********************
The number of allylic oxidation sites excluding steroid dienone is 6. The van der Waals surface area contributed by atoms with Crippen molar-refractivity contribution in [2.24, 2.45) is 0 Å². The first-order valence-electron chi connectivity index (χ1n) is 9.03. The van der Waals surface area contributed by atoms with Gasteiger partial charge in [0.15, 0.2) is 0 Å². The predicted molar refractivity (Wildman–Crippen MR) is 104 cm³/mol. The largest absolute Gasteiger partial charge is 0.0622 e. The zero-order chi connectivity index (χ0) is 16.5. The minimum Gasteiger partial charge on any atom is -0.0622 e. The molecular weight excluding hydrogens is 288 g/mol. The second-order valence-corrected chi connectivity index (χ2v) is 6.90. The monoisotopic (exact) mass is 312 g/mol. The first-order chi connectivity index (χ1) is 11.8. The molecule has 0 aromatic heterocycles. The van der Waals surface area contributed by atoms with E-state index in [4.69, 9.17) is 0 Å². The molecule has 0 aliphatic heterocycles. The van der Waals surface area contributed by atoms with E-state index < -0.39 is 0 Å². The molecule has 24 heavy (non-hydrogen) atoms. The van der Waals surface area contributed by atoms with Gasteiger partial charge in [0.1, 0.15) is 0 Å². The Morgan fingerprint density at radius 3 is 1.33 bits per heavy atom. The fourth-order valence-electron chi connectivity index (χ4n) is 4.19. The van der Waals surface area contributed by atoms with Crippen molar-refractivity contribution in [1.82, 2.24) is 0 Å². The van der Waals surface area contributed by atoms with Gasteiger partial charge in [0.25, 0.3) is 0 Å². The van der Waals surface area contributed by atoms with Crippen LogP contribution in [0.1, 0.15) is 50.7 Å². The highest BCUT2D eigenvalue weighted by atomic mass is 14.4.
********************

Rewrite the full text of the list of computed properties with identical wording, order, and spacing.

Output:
The number of allylic oxidation sites excluding steroid dienone is 6. The van der Waals surface area contributed by atoms with Crippen molar-refractivity contribution in [2.24, 2.45) is 0 Å². The first-order valence-electron chi connectivity index (χ1n) is 9.03. The van der Waals surface area contributed by atoms with Gasteiger partial charge in [0.15, 0.2) is 0 Å². The predicted molar refractivity (Wildman–Crippen MR) is 104 cm³/mol. The largest absolute Gasteiger partial charge is 0.0622 e. The zero-order chi connectivity index (χ0) is 16.5. The minimum Gasteiger partial charge on any atom is -0.0622 e. The molecular weight excluding hydrogens is 288 g/mol. The second-order valence-corrected chi connectivity index (χ2v) is 6.90. The monoisotopic (exact) mass is 312 g/mol. The first-order chi connectivity index (χ1) is 11.8. The molecule has 0 aromatic heterocycles. The van der Waals surface area contributed by atoms with E-state index in [4.69, 9.17) is 0 Å². The molecule has 0 aliphatic heterocycles. The van der Waals surface area contributed by atoms with E-state index < -0.39 is 0 Å². The molecule has 24 heavy (non-hydrogen) atoms. The van der Waals surface area contributed by atoms with Gasteiger partial charge in [0.1, 0.15) is 0 Å². The Morgan fingerprint density at radius 3 is 1.33 bits per heavy atom. The fourth-order valence-electron chi connectivity index (χ4n) is 4.19. The van der Waals surface area contributed by atoms with Crippen molar-refractivity contribution in [1.82, 2.24) is 0 Å². The van der Waals surface area contributed by atoms with Gasteiger partial charge in [0.25, 0.3) is 0 Å². The van der Waals surface area contributed by atoms with Crippen LogP contribution in [0.1, 0.15) is 50.7 Å². The highest BCUT2D eigenvalue weighted by atomic mass is 14.4.